The evidence disclosed that from the month of December 1937 to the month of January 1940 the appellant shipped to Dr. Tate the enormous quantity of 79,000 one-half grain morphine sulphate tablets. As many as 6,000 one-half grain tablets were shipped by the appellant to Dr. Tate in the one month of July 1939.

The evidence of the Government's witnesses was that one-fourth grain was the usual dose given by doctors to their patients and that one-half grain was usually used by addicts.

It seems too clear for argument that Dr. Tate could not possibly have used anything like the quantity of morphine, shipped him by the appellant, in his legitimate practice as a doctor in a small town. The only way Dr. Tate could lawfully dispose of the morphine was to administer it to his patients, as he could not legally sell it or give it away.

That he could legitimately use 6,000 one-half grain tablets or 12,000 normal doses in one month was inconceivable. To use that amount legitimately he would have had to give 400 doses every day to his patients.

Knowing, as its officers must have known, in conducting its business as a dealer in drugs, that Dr. Tate was disposing of the drug in violation of the law they continued the large shipments of the morphine to him and thereby became a party to his illegal acts. This undoubtedly amounted to an unlawful conspiracy as charged in the indictment. Not only did the company continue these shipments knowing they could be used for no lawful purpose but it repeatedly and regularly solicited from Dr. Tate his orders.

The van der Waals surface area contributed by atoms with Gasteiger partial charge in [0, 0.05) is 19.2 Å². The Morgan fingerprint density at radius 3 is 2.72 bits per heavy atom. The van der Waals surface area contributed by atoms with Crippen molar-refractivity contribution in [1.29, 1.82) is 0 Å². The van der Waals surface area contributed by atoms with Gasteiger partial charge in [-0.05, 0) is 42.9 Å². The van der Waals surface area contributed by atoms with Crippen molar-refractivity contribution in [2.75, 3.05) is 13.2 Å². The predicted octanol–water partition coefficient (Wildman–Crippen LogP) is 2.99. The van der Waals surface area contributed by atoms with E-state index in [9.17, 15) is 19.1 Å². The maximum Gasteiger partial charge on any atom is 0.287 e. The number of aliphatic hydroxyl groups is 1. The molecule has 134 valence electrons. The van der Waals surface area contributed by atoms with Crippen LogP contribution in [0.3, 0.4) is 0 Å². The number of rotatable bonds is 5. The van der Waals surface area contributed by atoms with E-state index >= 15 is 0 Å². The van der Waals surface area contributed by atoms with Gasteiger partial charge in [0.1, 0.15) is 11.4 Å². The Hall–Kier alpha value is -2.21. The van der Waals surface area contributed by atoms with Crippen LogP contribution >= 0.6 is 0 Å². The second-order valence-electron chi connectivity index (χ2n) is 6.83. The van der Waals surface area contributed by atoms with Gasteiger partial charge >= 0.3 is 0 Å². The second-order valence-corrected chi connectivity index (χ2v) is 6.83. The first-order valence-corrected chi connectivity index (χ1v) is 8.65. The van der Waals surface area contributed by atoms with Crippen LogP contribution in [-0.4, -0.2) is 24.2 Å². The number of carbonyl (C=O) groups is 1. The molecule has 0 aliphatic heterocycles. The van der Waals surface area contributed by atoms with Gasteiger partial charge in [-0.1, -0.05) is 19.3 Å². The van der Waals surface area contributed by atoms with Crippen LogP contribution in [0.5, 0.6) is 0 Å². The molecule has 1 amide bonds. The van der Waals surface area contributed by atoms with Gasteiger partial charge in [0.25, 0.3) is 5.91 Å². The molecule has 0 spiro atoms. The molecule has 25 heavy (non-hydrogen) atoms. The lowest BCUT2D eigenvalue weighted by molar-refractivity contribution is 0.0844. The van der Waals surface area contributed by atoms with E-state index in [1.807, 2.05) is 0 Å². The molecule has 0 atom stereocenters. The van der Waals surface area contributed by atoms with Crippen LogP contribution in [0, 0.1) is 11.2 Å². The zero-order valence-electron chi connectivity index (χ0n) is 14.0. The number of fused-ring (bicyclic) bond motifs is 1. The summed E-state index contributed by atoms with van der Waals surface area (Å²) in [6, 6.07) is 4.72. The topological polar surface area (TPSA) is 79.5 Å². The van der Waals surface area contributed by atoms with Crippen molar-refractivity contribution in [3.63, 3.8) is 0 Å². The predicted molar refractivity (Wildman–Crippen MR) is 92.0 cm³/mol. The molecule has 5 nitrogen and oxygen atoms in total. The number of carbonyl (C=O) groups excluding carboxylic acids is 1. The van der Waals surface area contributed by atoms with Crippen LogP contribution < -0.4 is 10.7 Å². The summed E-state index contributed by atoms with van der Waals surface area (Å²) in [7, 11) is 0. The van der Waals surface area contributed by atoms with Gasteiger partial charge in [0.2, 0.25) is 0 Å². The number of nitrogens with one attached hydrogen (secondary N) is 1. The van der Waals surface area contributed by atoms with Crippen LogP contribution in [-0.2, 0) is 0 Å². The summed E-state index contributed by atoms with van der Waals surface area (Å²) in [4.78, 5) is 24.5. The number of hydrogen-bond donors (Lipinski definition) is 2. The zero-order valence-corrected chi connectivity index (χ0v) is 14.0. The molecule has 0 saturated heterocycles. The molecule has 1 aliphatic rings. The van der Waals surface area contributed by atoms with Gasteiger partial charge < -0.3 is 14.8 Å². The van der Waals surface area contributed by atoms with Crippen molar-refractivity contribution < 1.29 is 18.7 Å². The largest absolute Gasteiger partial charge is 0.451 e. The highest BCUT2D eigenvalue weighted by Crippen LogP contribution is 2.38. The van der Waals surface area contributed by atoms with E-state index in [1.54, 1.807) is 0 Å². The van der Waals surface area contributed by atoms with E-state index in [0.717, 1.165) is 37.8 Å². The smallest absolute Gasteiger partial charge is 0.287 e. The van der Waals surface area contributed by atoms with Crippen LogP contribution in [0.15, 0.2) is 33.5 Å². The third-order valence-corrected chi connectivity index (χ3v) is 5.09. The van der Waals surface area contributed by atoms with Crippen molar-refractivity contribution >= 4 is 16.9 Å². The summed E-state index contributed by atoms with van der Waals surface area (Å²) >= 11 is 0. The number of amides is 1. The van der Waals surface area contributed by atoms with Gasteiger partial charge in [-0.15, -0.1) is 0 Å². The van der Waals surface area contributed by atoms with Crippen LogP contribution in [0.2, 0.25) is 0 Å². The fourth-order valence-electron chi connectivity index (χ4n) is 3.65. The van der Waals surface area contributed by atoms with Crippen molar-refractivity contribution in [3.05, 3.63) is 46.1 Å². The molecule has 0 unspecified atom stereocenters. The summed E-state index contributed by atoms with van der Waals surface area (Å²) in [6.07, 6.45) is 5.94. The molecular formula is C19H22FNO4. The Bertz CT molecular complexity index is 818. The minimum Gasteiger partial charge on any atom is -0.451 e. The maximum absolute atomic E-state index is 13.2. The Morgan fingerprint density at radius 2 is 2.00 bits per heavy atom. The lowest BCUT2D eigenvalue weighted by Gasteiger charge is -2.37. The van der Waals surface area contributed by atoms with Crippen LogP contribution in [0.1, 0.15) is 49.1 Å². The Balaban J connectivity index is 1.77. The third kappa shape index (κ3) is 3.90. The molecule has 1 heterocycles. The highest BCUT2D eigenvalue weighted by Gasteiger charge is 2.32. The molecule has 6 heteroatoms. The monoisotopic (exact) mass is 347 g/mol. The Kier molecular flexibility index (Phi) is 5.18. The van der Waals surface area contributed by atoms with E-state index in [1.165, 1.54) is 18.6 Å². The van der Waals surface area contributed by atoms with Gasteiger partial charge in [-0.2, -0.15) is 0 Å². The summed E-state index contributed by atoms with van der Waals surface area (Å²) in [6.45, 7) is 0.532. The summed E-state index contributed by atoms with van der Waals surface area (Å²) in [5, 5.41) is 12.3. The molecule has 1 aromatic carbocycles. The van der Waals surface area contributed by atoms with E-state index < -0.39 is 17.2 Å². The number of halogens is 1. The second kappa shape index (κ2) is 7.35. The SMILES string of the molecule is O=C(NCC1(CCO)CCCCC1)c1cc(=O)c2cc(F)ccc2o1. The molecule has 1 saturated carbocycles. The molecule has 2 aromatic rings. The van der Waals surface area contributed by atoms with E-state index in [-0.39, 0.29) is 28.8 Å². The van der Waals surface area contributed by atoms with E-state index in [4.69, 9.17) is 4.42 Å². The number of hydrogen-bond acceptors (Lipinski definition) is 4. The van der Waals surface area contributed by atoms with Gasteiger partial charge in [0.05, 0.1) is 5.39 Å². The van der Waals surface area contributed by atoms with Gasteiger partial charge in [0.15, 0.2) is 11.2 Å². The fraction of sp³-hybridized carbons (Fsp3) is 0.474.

This case appears to be unique in that the indictment charges a conspiracy to violate the Harrison Act between a wholesale dealer in drugs and a practicing physician. Appellant must have known that Dr. Tate lived and practiced his profession in a small town. It is worthy of note, too, that on one of the lists of doctors who had been convicted of violating the Harrison Act (furnished by the United States to dealers in narcotic drugs), more than one-quarter of the doctors listed were customers of appellant. Then there is the further fact that appellant had agreed with federal officers not to make a single sale of more than a specified quantity of narcotic drugs; yet, when Dr. Tate sent in one order for more than the agreed quantity, appellant shipped this maximum quantity and merely asked Dr. Tate to make out a new form for the excess. This was a clear violation of the spirit of the agreement. Under these facts, the instant case is clearly distinguishable from United States v. Falcone, 311 U.S. 205, 61 S.Ct. 204, 85 L.Ed. 128.

An unlawful agreement need not be shown to exist in any formal way. It is a rare thing that an unlawful agreement can be so shown. A mutual understanding between the parties or any two or more of them is all that is necessary to prove conspiracy. United States v. Wilson, D.C. W.Va., 23 F.2d 112; Fisher v. United States, 4 Cir., 13 F.2d 756.

An exhaustive analysis of the authorities is found in the opinion of the judge below denying the motion for a new trial and we agree fully with his reasoning and his conclusion that the evidence was sufficient to support the verdict of the jury.

There is no merit in any of the points raised by the appellant as to the admission of evidence or the charge of the judge to the jury and they are not worthy of discussion.